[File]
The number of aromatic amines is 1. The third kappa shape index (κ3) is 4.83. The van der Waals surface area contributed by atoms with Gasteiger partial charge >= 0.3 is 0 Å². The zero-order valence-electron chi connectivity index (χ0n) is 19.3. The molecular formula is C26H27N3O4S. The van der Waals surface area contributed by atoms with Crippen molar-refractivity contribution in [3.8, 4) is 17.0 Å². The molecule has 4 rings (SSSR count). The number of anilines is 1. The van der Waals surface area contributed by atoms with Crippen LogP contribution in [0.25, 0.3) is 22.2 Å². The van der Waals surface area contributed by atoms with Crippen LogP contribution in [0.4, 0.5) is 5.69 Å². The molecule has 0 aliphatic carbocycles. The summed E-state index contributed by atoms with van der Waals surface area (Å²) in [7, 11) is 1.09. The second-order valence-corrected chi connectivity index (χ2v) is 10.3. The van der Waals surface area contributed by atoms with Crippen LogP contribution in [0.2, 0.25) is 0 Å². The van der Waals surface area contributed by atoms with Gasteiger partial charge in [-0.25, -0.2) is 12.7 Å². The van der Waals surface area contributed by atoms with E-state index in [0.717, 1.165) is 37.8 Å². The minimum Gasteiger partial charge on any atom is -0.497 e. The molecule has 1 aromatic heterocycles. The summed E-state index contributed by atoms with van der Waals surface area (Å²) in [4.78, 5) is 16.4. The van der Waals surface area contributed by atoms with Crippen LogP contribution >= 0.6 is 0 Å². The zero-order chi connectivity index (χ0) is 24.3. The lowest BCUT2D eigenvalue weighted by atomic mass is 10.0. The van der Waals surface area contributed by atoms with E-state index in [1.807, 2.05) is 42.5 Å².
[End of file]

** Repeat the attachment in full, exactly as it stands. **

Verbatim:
The number of aromatic amines is 1. The third kappa shape index (κ3) is 4.83. The van der Waals surface area contributed by atoms with Gasteiger partial charge >= 0.3 is 0 Å². The zero-order valence-electron chi connectivity index (χ0n) is 19.3. The molecular formula is C26H27N3O4S. The van der Waals surface area contributed by atoms with Crippen molar-refractivity contribution in [3.8, 4) is 17.0 Å². The molecule has 4 rings (SSSR count). The number of anilines is 1. The van der Waals surface area contributed by atoms with Crippen LogP contribution in [0.25, 0.3) is 22.2 Å². The van der Waals surface area contributed by atoms with Crippen LogP contribution in [0.4, 0.5) is 5.69 Å². The molecule has 0 aliphatic carbocycles. The summed E-state index contributed by atoms with van der Waals surface area (Å²) in [7, 11) is 1.09. The second-order valence-corrected chi connectivity index (χ2v) is 10.3. The van der Waals surface area contributed by atoms with Crippen LogP contribution in [0.2, 0.25) is 0 Å². The van der Waals surface area contributed by atoms with Gasteiger partial charge in [-0.25, -0.2) is 12.7 Å². The van der Waals surface area contributed by atoms with E-state index in [0.717, 1.165) is 37.8 Å². The minimum Gasteiger partial charge on any atom is -0.497 e. The molecule has 1 aromatic heterocycles. The summed E-state index contributed by atoms with van der Waals surface area (Å²) in [4.78, 5) is 16.4. The van der Waals surface area contributed by atoms with Crippen LogP contribution >= 0.6 is 0 Å². The zero-order chi connectivity index (χ0) is 24.3. The lowest BCUT2D eigenvalue weighted by atomic mass is 10.0. The van der Waals surface area contributed by atoms with E-state index in [1.807, 2.05) is 42.5 Å².